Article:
Experts were off, but Friday's forecast: rain, high of 47 — really
Rain is on the way Friday, but the lingering effects of the week's weather could still make getting around a challenge.
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Gov. Chris Gregoire's snow proclamation
Driving in winter conditions
• Keep headlights on.
• Slow down. If possible, avoid driving when roads are icy.
• Even when roads are dry, watch out for icy bridges.
• Stay at least 15 car lengths (200 feet) back from maintenance vehicles and plows, and don't pass them on the right.
• Don't use cruise control or overdrive in freezing weather.
• Don't pump anti-lock brakes to stop.
• Clear snow and ice from car surfaces before driving.
• Keep safety equipment, spare parts, food and water in the car.
• More winter driving tips at: www.wsdot.wa.gov/winter/
• Have a power-outage kit that includes flashlights and batteries, glow-in-the-dark sticks, a lantern, matches, a wind-up clock, a portable radio, a Mylar blanket and a can opener.
• To avoid deadly carbon-monoxide poisoning, keep generators outdoors when they're running. Make sure the exhaust is not near a window or other opening to the home. Keep the exhaust and muffler away from combustible material.
• Never burn charcoal indoors. Charcoal produces toxic fumes that can kill quickly.
• Use hot water sparingly.
• Turn off most electrical devices, and unplug sensitive electrical equipment. Leave a light switched on, however, so you'll know when the power returns.
• Never handle or approach a downed power line.
• Dress in layers and cover your head. Close off unused rooms. Close drapes to prevent drafts.
• Use only space heaters designed for the indoors. Even those need to be adequately vented to avoid carbon-monoxide poisoning. Keep space heaters away from curtains and clothing. Always turn off the heaters before going to bed or leaving home.
• Get fresh air and get help right away if you feel sick or dizzy while using a generator or space heater. Fatigue, nausea or sleepiness are signs of carbon-monoxide poisoning.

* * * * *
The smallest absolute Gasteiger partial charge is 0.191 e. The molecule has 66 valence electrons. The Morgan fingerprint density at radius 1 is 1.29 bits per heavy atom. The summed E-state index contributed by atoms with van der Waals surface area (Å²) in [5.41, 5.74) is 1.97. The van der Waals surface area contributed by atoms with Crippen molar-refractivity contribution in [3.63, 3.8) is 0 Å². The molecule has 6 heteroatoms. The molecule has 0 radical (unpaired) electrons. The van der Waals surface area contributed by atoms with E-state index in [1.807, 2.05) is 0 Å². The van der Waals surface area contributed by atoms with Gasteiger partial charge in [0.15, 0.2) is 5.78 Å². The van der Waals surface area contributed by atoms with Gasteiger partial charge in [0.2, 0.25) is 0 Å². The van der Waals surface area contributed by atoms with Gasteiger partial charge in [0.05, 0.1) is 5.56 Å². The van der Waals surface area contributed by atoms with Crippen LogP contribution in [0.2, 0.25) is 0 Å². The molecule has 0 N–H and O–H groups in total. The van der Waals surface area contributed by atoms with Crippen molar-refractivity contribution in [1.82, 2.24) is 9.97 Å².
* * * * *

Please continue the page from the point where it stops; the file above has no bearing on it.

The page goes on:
When even the official weather watchers start issuing mea culpas and saying things like "the next day or so will continue to be a tricky and complicated precipitation forecast" — in CAPITAL LETTERS, no less — you know the weather is going to be challenging.
Good news first: warming soon. They really mean it this time. Friday's high is predicted to be 47 degrees with a regular old Pacific frontal system coming in like a pair of warm fuzzy slippers and blanketing us with that familiar, welcome rain, rain and more rain.
Bad news: Presuming the freezing rain and snow predicted for Thursday night materialize, the Friday morning commute will be hell on wheels — again.
More bad news: Snow and ice are falling off stuff. Not just off trees, but off buildings and power lines. And all around the region, trees and power lines themselves are falling.
Downed trees and power lines cut off power Thursday to hundreds of thousands of customers around Puget Sound — sometimes twice.
In Seattle, officials blocked off several downtown sidewalks Thursday night, fearing that ice falling from buildings would hurt pedestrians.
At the Roosevelt Hotel on Pine Street and Seventh Avenue, large sheets of ice crashed to the ground, scaring hotel guests but not injuring anybody, an employee said. The sidewalk was blocked off afterward.
At the National Weather Service, there was chagrin about off-base forecasts that first predicted a huge storm, then backed off a bit snow-wise, and finally incorrectly forecast a Thursday return to warmer weather.